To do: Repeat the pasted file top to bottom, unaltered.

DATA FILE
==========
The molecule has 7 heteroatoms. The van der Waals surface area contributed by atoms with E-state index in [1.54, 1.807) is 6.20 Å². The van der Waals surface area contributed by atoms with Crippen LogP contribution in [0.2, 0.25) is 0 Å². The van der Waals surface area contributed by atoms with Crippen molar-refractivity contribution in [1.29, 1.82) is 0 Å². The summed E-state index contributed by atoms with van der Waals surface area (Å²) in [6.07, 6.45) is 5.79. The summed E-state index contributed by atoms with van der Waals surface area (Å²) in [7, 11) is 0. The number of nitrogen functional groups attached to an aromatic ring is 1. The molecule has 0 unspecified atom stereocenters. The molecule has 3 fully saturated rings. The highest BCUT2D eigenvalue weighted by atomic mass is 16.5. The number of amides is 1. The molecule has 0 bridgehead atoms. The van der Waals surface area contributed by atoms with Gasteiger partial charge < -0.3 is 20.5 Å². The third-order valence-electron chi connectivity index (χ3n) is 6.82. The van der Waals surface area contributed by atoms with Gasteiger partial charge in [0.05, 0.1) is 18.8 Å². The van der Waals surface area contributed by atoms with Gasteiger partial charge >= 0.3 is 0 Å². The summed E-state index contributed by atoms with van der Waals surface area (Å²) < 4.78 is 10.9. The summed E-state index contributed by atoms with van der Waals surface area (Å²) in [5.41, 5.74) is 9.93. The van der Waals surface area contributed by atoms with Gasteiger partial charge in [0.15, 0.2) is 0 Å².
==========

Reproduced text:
The molecule has 7 heteroatoms. The van der Waals surface area contributed by atoms with E-state index in [1.54, 1.807) is 6.20 Å². The van der Waals surface area contributed by atoms with Crippen LogP contribution in [0.2, 0.25) is 0 Å². The van der Waals surface area contributed by atoms with Crippen molar-refractivity contribution in [1.29, 1.82) is 0 Å². The summed E-state index contributed by atoms with van der Waals surface area (Å²) in [6.07, 6.45) is 5.79. The summed E-state index contributed by atoms with van der Waals surface area (Å²) in [7, 11) is 0. The number of nitrogen functional groups attached to an aromatic ring is 1. The molecule has 0 unspecified atom stereocenters. The molecule has 3 fully saturated rings. The highest BCUT2D eigenvalue weighted by atomic mass is 16.5. The number of amides is 1. The molecule has 0 bridgehead atoms. The van der Waals surface area contributed by atoms with Gasteiger partial charge < -0.3 is 20.5 Å². The third-order valence-electron chi connectivity index (χ3n) is 6.82. The van der Waals surface area contributed by atoms with Gasteiger partial charge in [0.05, 0.1) is 18.8 Å². The van der Waals surface area contributed by atoms with Gasteiger partial charge >= 0.3 is 0 Å². The summed E-state index contributed by atoms with van der Waals surface area (Å²) < 4.78 is 10.9. The summed E-state index contributed by atoms with van der Waals surface area (Å²) in [5.41, 5.74) is 9.93. The van der Waals surface area contributed by atoms with Gasteiger partial charge in [0.15, 0.2) is 0 Å².